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"What are you doing here?"
"Maybe I had a little inkling that you might stop by. Seems like you make it kind of a habit of coming by after hours."
"Well, um, it's just... the sign. It's really pretty all lit up at night."

Lacy Allen and Philip Feldman (Photo: Hunter Canning)
In a small Massachusetts town, Erica (Lacy Allen) falls for Dee (Philip Feldman). She loves his warmth, his radiance, the way her spine tingles when they touch. But when she starts spending most nights at his place, it raises more than a few eyebrows throughout the community. That's because Dee's place is a parking lot outside a Dairy Queen, and he is an electric sign.

Inanimate, written by Nick Robideau, wears some trappings of the traditional rom-com, but is unique in its focus on objectum sexuality, or an attraction to inanimate objects. Its world premiere at The Flea (which also inaugurates the theater's new digs on Thomas Street) is directed by Courtney Ulrich. Under her watch, the play manages to navigate a sometimes uneasy line between a comedic take on an unconventional relationship and a more serious story about the difficulty of coming to terms with our desires, especially when those fall outside the norms of the world around us.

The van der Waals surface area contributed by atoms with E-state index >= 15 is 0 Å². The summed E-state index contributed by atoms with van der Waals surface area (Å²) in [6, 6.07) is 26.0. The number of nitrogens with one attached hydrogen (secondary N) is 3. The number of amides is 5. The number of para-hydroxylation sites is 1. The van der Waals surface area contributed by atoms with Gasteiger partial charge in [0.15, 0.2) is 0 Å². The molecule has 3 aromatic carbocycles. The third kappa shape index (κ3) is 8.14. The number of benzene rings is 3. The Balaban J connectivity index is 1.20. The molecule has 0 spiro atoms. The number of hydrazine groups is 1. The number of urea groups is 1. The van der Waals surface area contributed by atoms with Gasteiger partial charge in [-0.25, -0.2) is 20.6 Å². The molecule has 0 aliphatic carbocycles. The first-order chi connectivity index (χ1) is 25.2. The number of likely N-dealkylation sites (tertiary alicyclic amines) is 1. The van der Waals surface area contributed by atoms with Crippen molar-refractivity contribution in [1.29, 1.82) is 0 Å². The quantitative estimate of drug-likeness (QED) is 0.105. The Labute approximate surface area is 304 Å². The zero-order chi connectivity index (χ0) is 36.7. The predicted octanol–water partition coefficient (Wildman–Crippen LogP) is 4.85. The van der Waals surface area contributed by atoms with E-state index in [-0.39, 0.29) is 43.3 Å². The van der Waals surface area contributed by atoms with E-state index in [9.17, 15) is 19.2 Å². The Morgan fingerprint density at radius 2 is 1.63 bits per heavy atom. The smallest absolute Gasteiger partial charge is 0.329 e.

A crucial distinction to note is that the comedy in Inanimate doesn't ever take the nature of Erica's attractions as fodder per se. Rather, it chooses to find humor in the friction between the world as she sees it and as others do, or in the awkwardness of opening up to other people. Allen plays the role with such sincerity and genuineness that it's easy to identify with her even without sharing the sexual preferences that define her experience here.

Erica's friend and co-worker Kevin is similarly realized by Maki Borden. As a character Kevin can seem as if he's painted in broad strokes. He's an underachiever who passed up a chance to move to Boston to stay within his comfort zone, working at Dairy Queen and playing Dungeons and Dragons, continuing to long after his high school crush.

Borden's portrayal brings humanity to a character that could play as a caricature, and Robideau takes pains to make more of the relationship between Erica and Kevin than just the savior/saved dynamic that so often results in "boy meets girl" stories like this. While this is primarily Erica's story, both characters have their own defined, clearly articulated struggles and stakes, and neither character exists just for the sake of advancing the other's story.

When the play ventures away from what's the central triangle of sorts between Erica, Kevin, and Dee (embodied by Feldman as a punk rock type), it risks losing its footing. A subplot involving Erica's sister Trish (Tressa Preston), a local politician who finds her agenda threatened by Erica's outsider status in the town, feels forced as a shortcut to family drama. And the rest of the people in the town can come across as cartoons, like modern-day versions of the pitchfork-wielding mobs coming for Frankenstein's monster.